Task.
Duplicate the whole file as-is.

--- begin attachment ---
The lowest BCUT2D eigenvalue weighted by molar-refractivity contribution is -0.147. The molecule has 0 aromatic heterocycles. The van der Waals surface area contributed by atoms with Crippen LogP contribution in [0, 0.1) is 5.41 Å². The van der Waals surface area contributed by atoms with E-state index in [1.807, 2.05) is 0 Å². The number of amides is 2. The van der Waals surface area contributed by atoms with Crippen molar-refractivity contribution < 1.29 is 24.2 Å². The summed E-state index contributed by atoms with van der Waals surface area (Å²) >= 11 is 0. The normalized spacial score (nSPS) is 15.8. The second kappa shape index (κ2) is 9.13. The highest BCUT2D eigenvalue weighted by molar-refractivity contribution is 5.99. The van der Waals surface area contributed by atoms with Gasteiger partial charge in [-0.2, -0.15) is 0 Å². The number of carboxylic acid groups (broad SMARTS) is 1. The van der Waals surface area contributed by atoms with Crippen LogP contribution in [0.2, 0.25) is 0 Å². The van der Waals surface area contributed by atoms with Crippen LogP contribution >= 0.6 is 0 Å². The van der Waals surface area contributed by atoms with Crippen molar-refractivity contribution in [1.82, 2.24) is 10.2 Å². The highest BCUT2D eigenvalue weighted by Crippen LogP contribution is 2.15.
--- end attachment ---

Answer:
The lowest BCUT2D eigenvalue weighted by molar-refractivity contribution is -0.147. The molecule has 0 aromatic heterocycles. The van der Waals surface area contributed by atoms with Crippen LogP contribution in [0, 0.1) is 5.41 Å². The van der Waals surface area contributed by atoms with E-state index in [1.807, 2.05) is 0 Å². The number of amides is 2. The van der Waals surface area contributed by atoms with Crippen molar-refractivity contribution < 1.29 is 24.2 Å². The summed E-state index contributed by atoms with van der Waals surface area (Å²) >= 11 is 0. The normalized spacial score (nSPS) is 15.8. The second kappa shape index (κ2) is 9.13. The highest BCUT2D eigenvalue weighted by molar-refractivity contribution is 5.99. The van der Waals surface area contributed by atoms with Gasteiger partial charge in [-0.2, -0.15) is 0 Å². The number of carboxylic acid groups (broad SMARTS) is 1. The van der Waals surface area contributed by atoms with Crippen LogP contribution in [0.2, 0.25) is 0 Å². The van der Waals surface area contributed by atoms with Crippen LogP contribution >= 0.6 is 0 Å². The van der Waals surface area contributed by atoms with Crippen molar-refractivity contribution in [1.82, 2.24) is 10.2 Å². The highest BCUT2D eigenvalue weighted by Crippen LogP contribution is 2.15.